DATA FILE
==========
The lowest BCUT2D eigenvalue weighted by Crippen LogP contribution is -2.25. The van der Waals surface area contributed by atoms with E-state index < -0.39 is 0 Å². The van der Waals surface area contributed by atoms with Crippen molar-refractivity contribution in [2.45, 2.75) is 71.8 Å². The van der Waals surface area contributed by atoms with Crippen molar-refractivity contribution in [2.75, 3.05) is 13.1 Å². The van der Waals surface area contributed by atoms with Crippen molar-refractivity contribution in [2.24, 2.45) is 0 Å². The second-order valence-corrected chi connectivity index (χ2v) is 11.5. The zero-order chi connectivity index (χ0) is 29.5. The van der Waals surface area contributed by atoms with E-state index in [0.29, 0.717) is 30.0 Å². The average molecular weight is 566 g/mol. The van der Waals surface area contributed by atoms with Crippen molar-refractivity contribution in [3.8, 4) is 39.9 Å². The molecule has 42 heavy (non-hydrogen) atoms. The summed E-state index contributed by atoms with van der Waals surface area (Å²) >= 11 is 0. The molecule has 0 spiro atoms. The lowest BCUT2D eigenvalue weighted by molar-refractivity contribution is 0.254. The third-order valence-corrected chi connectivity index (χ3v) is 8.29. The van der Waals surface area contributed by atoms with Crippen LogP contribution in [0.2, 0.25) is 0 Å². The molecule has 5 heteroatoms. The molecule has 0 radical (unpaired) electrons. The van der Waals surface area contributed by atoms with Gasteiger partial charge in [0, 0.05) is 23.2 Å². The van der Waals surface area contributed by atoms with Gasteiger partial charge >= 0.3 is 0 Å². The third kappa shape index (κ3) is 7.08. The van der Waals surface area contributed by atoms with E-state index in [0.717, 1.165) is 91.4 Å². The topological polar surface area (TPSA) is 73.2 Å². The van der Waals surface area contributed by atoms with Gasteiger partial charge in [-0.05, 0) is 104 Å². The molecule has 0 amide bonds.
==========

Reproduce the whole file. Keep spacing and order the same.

The lowest BCUT2D eigenvalue weighted by Crippen LogP contribution is -2.25. The van der Waals surface area contributed by atoms with E-state index < -0.39 is 0 Å². The van der Waals surface area contributed by atoms with Crippen molar-refractivity contribution in [2.45, 2.75) is 71.8 Å². The van der Waals surface area contributed by atoms with Crippen molar-refractivity contribution in [2.75, 3.05) is 13.1 Å². The van der Waals surface area contributed by atoms with Crippen molar-refractivity contribution in [2.24, 2.45) is 0 Å². The second-order valence-corrected chi connectivity index (χ2v) is 11.5. The zero-order chi connectivity index (χ0) is 29.5. The van der Waals surface area contributed by atoms with E-state index in [0.29, 0.717) is 30.0 Å². The average molecular weight is 566 g/mol. The van der Waals surface area contributed by atoms with Crippen molar-refractivity contribution in [3.8, 4) is 39.9 Å². The molecule has 42 heavy (non-hydrogen) atoms. The summed E-state index contributed by atoms with van der Waals surface area (Å²) >= 11 is 0. The molecule has 0 spiro atoms. The lowest BCUT2D eigenvalue weighted by molar-refractivity contribution is 0.254. The third-order valence-corrected chi connectivity index (χ3v) is 8.29. The van der Waals surface area contributed by atoms with Crippen LogP contribution in [0.2, 0.25) is 0 Å². The molecule has 5 heteroatoms. The molecule has 0 radical (unpaired) electrons. The van der Waals surface area contributed by atoms with Gasteiger partial charge in [0, 0.05) is 23.2 Å². The van der Waals surface area contributed by atoms with Gasteiger partial charge >= 0.3 is 0 Å². The third kappa shape index (κ3) is 7.08. The van der Waals surface area contributed by atoms with E-state index in [0.717, 1.165) is 91.4 Å². The topological polar surface area (TPSA) is 73.2 Å². The van der Waals surface area contributed by atoms with Gasteiger partial charge in [-0.05, 0) is 104 Å². The molecule has 0 amide bonds.